The photodynamic process involves the combined use of light and a photosensitizer, which, in the presence of oxygen, originates cytotoxic species capable of oxidizing biological molecules, such as lipids. However, the effect of the photodynamic process in the bacterial phospholipid profile by a photosensitizer has never been reported. A lipidomic approach was used to study the photodynamic oxidation of membrane phospholipids of Staphylococcus warneri by a tricationic porphyrin [5,10,15-tris(1-methylpyridinium-4-yl)-20-(pentafluorophenyl)porphyrin triiodide, Tri-Py+-Me-PF].


S. warneri (108 colony forming units mL–1) was irradiated with white light (4 mW cm–2, 21.6 J cm–2) in the presence of Tri-Py+-Me-PF (5.0 μM). Non-photosensitized bacteria were used as control (irradiated without porphyrin). After irradiation, total lipids were extracted and separated by thin-layer chromatography (TLC). Isolated fractions of lipid classes were quantified by phosphorus assay and analyzed by mass spectrometry (MS): off-line TLC/ESI-MS, hydrophilic interaction (HILIC)-LC/MS and MS/MS.


The most representative classes of S. warneri phospholipids were identified as phosphatidylglycerols (PGs) and cardiolipins (CLs). Lysyl-phosphatidylglycerols (LPGs), phosphatidylethanolamines (PEs), phosphatidylcholines (PCs) and phosphatidic acids (PAs) were also identified. After photodynamic treatment, an overall increase in the relative abundance of PGs was observed as well as the appearance of new oxidized species from CLs, including hydroxy and hydroperoxy derivatives. Formation of high amounts of lipid hydroperoxides was confirmed by FOX2 assay. Photodynamic oxidation of phospholipid standards revealed the formation of hydroperoxy and dihydroperoxy derivatives, confirming the observed CL oxidized species in S. warneri.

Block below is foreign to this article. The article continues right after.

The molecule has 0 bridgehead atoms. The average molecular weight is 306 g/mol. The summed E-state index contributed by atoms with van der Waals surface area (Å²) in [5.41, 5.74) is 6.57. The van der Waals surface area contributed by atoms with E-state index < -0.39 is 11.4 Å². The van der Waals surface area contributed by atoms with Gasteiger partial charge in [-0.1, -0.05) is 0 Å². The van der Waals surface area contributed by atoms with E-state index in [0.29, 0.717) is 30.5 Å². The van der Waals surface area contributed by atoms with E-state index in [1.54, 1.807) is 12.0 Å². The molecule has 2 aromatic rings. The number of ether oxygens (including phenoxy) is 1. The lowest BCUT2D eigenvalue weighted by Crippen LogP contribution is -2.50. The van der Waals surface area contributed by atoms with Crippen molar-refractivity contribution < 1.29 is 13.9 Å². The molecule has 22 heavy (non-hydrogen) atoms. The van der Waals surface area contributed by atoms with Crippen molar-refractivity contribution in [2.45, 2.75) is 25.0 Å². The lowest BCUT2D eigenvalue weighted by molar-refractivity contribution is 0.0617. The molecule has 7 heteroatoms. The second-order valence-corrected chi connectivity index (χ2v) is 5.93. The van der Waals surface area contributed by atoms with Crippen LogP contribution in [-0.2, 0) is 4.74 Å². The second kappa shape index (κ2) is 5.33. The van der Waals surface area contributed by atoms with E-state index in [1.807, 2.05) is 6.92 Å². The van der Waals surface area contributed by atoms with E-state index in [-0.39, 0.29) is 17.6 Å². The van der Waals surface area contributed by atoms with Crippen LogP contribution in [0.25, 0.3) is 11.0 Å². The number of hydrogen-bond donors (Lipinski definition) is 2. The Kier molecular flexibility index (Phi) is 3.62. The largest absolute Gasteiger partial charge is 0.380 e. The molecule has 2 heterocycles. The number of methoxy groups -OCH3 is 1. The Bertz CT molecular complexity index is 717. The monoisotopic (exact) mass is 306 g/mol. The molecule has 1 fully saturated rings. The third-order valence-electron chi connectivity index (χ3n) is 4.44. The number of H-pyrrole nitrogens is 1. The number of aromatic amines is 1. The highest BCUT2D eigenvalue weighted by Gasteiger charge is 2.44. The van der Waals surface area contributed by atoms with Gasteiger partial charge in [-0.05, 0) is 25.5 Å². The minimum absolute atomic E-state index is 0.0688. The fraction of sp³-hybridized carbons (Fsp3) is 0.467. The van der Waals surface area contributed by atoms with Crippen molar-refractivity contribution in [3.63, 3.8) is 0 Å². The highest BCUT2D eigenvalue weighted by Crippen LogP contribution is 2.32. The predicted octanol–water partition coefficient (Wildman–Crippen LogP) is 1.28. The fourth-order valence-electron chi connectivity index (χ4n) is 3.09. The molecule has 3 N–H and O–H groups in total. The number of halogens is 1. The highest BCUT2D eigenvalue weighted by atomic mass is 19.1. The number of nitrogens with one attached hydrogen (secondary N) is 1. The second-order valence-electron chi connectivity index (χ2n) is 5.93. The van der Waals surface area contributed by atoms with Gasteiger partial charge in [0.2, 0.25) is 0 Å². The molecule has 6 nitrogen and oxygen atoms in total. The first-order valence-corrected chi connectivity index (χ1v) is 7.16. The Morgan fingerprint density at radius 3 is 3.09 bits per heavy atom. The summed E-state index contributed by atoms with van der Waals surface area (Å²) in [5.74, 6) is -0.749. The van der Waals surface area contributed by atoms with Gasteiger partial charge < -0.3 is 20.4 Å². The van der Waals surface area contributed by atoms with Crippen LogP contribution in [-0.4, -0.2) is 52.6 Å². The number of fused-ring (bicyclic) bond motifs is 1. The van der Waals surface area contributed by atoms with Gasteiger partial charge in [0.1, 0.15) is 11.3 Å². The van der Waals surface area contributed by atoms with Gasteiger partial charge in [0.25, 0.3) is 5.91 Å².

Membrane phospholipids of S. warneri are molecular targets of the photoinactivation process induced by Tri-Py+-Me-PF. The overall modification in the relative amount of phospholipids and the formation of lipid hydroxides and hydroperoxides indicate the lethal damage caused to photosensitized bacterial cells. Copyright © 2013 John Wiley & Sons, Ltd.